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Soon after jurors heard a man testify about his reconciled relationship with his newly rich brother, the other brother’s lawyer, Mark S. Werbner, responded by asking his client’s son to stand up in the courtroom. “What’s your birthday?” he asked the son, now a teenager. By calling on the teen, Werbner introduced evidence in a $200 million contractual fraud case that Franco Boulle had no brotherly love for Werbner’s client, Jean-Raymond Boulle, at the time they signed an agreement splitting up their assets in a failed business venture. He said Franco never visited his own infant nephew, who happened to be born about a month before the two brothers signed the 1992 dissolution agreement. That, Werbner said, disproved Franco’s claims that he was defrauded. “You mean, you want us to believe you and your brother had reconciled, and you were as close as you’ve ever been in your life when this boy was born, but you didn’t go visit him or see him in the hospital?” he said he asked Franco in the courtroom. That was “a dramatic revelation to the jury that maybe Franco was somewhat putting on an act for the jury about these things in an effort to try to win the lawsuit,” he said. Two brothers, big money The point proved critical in a trial that ended with a defense verdict in May 2006. Werbner, a partner at Dallas-based Sayles Werbner, said the case hinged on proving to the jury that his client wasn’t the bad guy. The case pitted two brothers against one another. Franco, who had been living in France, and Jean-Raymond, who was working for diamond supplier De Beers S.A. in England, moved to Dallas in the 1980s to start their own diamond exploration partnership. The business failed. In the 1992 agreement, Jean-Raymond took over the partnership’s projects and agreed to pay Franco $45,000, plus 5% of the net revenue he received from any of those projects. Later, Jean-Raymond started another company that, in 1994, discovered the largest nickel deposit in the world. Jean-Raymond sold his business for about $4 billion. His unlucky brother, Franco, filed a lawsuit in 1998 for $200 million of the pot. Marie Joseph Franco Boulle and Lesa Schmidt v. Jean-Raymond Boulle, No. DV-98-01435 (Tex. Dist. Ct., Dallas County, 2006). Franco claimed his brother had breached their agreement because the profitable nickel discovery relied on their prior projects. He also charged his brother with fraud, alleging Jean-Raymond had never intended to obey the agreement. Werbner said the most important aspect of the case was the relationship between the two brothers. He had to discredit Franco’s claims and present Jean-Raymond, the wealthier brother, in a favorable light. “That was the part . . . the trial dealt with the most: The life stories of these two brothers and what was right and not right in this extraordinary success of the one brother,” he said. As to his client, he wanted jurors to avoid being “resentful that he had sort of ‘won the lottery,’” he said.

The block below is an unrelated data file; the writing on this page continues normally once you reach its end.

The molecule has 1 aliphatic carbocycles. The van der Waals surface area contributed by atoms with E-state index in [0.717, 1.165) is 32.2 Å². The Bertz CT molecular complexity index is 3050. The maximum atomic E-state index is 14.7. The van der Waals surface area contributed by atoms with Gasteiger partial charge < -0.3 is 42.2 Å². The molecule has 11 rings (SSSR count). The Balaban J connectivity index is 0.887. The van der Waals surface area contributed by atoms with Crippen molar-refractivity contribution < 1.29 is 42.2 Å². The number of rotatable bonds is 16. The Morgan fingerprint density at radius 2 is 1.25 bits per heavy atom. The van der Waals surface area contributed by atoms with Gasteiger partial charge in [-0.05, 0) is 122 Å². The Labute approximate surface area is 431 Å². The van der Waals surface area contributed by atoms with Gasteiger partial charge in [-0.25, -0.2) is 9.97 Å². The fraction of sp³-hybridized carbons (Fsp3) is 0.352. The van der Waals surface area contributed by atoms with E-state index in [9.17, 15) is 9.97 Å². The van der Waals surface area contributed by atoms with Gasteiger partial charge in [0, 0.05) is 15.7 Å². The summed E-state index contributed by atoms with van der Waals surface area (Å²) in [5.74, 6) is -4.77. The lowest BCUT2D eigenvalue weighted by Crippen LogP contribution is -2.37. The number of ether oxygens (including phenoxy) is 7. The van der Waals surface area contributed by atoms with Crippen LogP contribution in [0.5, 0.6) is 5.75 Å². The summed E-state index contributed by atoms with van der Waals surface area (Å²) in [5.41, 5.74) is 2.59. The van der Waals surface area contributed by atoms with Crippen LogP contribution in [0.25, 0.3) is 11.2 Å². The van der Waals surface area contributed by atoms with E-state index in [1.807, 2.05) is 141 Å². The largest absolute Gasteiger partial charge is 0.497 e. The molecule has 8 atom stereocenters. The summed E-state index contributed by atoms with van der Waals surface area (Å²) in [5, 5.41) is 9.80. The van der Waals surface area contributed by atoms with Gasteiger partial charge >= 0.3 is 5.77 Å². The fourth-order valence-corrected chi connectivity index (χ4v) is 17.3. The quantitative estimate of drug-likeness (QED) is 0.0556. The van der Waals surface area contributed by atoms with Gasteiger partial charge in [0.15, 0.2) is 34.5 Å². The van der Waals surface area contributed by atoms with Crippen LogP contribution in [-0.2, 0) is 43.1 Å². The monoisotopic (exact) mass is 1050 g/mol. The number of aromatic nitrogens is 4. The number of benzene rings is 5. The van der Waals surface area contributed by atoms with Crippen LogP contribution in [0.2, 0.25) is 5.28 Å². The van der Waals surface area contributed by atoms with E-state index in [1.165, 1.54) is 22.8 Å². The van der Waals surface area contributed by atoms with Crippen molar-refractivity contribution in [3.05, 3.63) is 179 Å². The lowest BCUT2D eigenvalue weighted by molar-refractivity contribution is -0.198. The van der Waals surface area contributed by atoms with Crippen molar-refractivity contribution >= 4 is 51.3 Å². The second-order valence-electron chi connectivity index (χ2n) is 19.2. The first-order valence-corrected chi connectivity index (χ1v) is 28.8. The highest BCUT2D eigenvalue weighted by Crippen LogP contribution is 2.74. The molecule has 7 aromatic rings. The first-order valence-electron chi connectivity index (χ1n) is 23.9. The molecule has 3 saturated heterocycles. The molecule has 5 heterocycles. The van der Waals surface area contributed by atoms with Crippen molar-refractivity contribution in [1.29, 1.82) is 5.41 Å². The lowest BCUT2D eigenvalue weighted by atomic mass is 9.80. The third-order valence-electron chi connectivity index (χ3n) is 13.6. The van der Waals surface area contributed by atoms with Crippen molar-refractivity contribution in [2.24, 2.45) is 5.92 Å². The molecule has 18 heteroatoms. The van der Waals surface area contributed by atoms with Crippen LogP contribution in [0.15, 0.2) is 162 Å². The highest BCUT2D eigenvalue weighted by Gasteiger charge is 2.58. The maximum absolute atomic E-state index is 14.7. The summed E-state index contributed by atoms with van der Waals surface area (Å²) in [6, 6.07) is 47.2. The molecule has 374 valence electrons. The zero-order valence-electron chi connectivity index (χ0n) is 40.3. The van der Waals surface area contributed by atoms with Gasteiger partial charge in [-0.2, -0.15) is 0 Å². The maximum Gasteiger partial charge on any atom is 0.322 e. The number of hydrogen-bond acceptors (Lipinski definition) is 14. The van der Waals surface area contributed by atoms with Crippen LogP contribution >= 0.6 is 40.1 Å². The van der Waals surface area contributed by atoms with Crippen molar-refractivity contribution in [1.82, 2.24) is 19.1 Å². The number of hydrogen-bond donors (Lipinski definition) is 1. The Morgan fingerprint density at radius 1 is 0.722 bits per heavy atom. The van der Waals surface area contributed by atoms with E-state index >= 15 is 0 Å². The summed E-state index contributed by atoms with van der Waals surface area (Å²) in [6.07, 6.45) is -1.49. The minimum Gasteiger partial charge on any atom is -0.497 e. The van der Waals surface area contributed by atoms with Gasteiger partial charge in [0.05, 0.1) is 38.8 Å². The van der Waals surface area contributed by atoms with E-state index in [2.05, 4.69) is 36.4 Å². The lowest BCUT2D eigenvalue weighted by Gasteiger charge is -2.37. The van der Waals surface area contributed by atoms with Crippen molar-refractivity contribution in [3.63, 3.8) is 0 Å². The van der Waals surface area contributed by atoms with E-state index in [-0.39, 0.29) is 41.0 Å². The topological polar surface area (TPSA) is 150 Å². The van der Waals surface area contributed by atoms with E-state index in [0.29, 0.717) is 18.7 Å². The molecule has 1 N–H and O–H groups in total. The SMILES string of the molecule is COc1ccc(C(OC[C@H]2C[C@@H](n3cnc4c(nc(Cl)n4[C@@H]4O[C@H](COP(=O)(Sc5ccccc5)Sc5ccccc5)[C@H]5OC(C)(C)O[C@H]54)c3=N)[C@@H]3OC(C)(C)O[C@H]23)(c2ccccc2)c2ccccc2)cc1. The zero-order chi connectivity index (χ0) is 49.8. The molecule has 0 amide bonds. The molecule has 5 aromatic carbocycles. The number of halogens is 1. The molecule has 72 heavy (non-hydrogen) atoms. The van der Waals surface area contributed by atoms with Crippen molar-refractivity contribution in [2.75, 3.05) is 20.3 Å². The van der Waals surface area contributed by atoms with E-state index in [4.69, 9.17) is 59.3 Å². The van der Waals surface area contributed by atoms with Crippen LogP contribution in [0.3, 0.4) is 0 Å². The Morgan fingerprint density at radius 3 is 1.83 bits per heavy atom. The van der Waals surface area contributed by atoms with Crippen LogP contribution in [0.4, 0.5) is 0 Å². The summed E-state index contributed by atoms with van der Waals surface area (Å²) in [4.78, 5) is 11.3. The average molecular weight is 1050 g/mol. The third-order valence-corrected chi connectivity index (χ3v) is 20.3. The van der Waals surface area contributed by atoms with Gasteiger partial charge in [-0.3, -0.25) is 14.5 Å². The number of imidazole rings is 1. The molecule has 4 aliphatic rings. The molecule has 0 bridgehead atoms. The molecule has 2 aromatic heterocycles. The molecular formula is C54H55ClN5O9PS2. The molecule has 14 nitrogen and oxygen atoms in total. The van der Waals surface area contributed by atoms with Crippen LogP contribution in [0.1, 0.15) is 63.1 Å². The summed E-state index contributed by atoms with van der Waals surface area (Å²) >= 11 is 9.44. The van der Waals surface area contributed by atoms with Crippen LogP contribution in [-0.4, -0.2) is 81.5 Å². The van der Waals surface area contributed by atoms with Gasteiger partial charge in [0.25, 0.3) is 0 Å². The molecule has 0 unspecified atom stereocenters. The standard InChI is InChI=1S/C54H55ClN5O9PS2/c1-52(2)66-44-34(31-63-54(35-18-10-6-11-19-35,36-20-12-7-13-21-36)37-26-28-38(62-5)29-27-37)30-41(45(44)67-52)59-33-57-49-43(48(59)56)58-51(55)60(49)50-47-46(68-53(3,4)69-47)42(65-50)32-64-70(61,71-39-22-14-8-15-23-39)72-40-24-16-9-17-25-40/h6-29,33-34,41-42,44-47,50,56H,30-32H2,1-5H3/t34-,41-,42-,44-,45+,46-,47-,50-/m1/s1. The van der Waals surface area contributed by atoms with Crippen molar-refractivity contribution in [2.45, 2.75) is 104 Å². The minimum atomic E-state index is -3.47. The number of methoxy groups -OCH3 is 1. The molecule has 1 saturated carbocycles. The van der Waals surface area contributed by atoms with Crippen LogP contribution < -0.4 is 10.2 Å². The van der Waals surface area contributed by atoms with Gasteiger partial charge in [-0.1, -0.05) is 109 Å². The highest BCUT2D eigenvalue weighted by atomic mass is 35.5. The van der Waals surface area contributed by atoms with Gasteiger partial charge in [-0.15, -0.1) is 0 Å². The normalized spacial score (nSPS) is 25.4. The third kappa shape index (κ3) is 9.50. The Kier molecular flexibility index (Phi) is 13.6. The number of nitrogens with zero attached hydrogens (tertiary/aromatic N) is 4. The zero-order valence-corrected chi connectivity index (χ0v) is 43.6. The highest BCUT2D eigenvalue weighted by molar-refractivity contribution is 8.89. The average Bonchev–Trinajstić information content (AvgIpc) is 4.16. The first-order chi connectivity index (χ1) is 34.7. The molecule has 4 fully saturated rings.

TRIAL TIPS • Present the trial like a good story. • Develop the human side of the case. • Illustrate the case with graphics.

A critical voir dire Larry Veselka, a partner at Houston-based Smyser Kaplan & Veselka, who represented Franco, has appealed the verdict. He attributed the verdict to unspecified issues pending on appeal but admitted that Werbner spent a good portion of the trial portraying Franco’s claims as “sour grapes.” The case was “really affected much more by the tenor set earlier in the case that made some of the jurors look jaundiced toward Franco’s claims,” he said. He said Werbner’s portrayal of his client trumped his own efforts in convincing jurors that Jean-Raymond was a cold-hearted businessman with “dead eyes.” Werbner added that voir dire played a critical role in the case. He said he wanted jurors who would look at the case like sophisticated business executives. He told prospective jurors: “This isn’t an Oprah Winfreyshow where two brothers who haven’t spoken in years reunite. That isn’t going to happen. This is a lawsuit.” He said he shied away from prospective jurors who had family businesses because their personal experiences could have outweighed the story he wanted to tell in the courtroom. That story, which proved critical to the case, focused less on the language of the disputed contract and more on the human side of the conflict. Presenting a good story, complete with villains and heroes, is important in persuading jurors, he said. In a more recent case, Werbner represented a group of insurance firms that sued Sears, Roebuck and Co., for breach of contract after the retailer redeemed corporate bonds before they matured. AIG Annuity Insurance Co. v. Sears, Roebuck and Co., No. 0410471 (Tex. Dist. Ct., Dallas County, 2007). He said the case was complicated and riddled with new vocabulary words for the jurors. But he used analogies, mock trials and graphics to get his message through to the jury, he said. In February 2007, the jury awarded his clients $73.5 million. “This was a challenge in a pretty arcane subject of bonds and prospectus and redemption and declining receivables,” he said. “But the jury found it interesting, and that’s why we were successful. They followed the story.”

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